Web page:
April 9, 2008
American Cancels 1,000 More Flights for Inspection
By JEFF BAILEY
Passengers on American Airlines found themselves facing confusion and long delays on Wednesday after the carrier canceled more than 1,000 flights, as its efforts to inspect and in some cases reattach wiring bundles in the wheel wells of its 300-plane fleet of MD-80s dragged on.
More cancellations are expected Thursday.
Moving to head off any loss of confidence in its safety procedures, American said it planned to hire an outside contractor to review its compliance with airworthiness directives from the Federal Aviation Administration.
“This work will ensure that all procedures strictly adhere to the technical elements of every directive so American can avoid this type of schedule disruption in the future,” the carrier said in a written statement.
The F.A.A. grants airlines much autonomy to fix and inspect planes, reviewing and auditing work after the fact. But in recent weeks it became clear that some airlines had not kept up with all the work. At least 500 flights were canceled Tuesday.
208 flights canceled at Dallas/Fort Worth, 138 scrubbed at O’Hare International in Chicago; 33 at LaGuardia in New York; 28 at St. Louis; and 20 in Austin, Tex. The MD-80 is a 172 passenger plane in normal configuration.
172,000 stranded by American Airlines because they deferred maintenance until the FAA shoved it down their throat. American estimates another 500 flights will be canceled tomorrow, but perhaps they'll get to some of those passengers to wave them off.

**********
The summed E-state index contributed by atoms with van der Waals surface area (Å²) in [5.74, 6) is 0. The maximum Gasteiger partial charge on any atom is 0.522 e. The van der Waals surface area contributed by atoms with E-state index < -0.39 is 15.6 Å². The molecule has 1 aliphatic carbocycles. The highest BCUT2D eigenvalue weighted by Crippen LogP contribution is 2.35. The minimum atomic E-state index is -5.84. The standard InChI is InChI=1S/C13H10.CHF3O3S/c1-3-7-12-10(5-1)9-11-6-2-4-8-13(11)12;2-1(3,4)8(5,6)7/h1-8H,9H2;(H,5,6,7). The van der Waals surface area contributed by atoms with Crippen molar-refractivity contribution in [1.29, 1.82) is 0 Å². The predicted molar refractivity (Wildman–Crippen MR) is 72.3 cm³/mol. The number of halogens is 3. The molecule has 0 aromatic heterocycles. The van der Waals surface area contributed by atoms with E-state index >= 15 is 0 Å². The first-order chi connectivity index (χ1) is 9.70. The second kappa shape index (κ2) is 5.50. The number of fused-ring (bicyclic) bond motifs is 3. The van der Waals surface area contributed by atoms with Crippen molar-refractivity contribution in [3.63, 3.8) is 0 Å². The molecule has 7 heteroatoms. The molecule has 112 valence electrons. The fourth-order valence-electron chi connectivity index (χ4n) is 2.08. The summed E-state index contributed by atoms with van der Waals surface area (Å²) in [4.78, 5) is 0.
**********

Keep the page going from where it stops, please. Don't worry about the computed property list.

Waved off to where?
Competitors, no doubt. So, American Airlines, one of the so-called legacy airlines is in the middle of outraging a couple hundred thousand of their passengers. All because an overpaid, stock-optioned, coddled and golden-parachuted CEO decided to take the short-term solution to a long-term cost--safety maintenance.
(Washington Post) CEO Gerard J. Arpey spent much of the (Annual meeting) session fending off questions from irate employees. After agreeing to accept massive pay cuts in recent years to keep American flying, the employees said they were upset that the carrier's top officers have been given stock-based bonuses worth millions of dollars. One employee at the meeting called Arpey and other executives "arrogant, greedy, selfish and heartless individuals."
. . . During American's annual stockholder meeting, Arpey said that the $160 million in stock awards given to top executives and managers was a motivational tool that helped keep the carrier out of bankruptcy.
That was no doubt a key motivational tool--the one that led to 170,000 (and counting) American Airlines passengers struggling to reorganize their lives.
If we ever do get the fast, comfortable and efficient rail transportation in this country that this century provides to other industrialized nations, it will be largely due to the deregulated bungle that poses as an airline industry. When and if that day comes, the likes of Gerry Arpey will take a bow.
And it can't happen soon enough.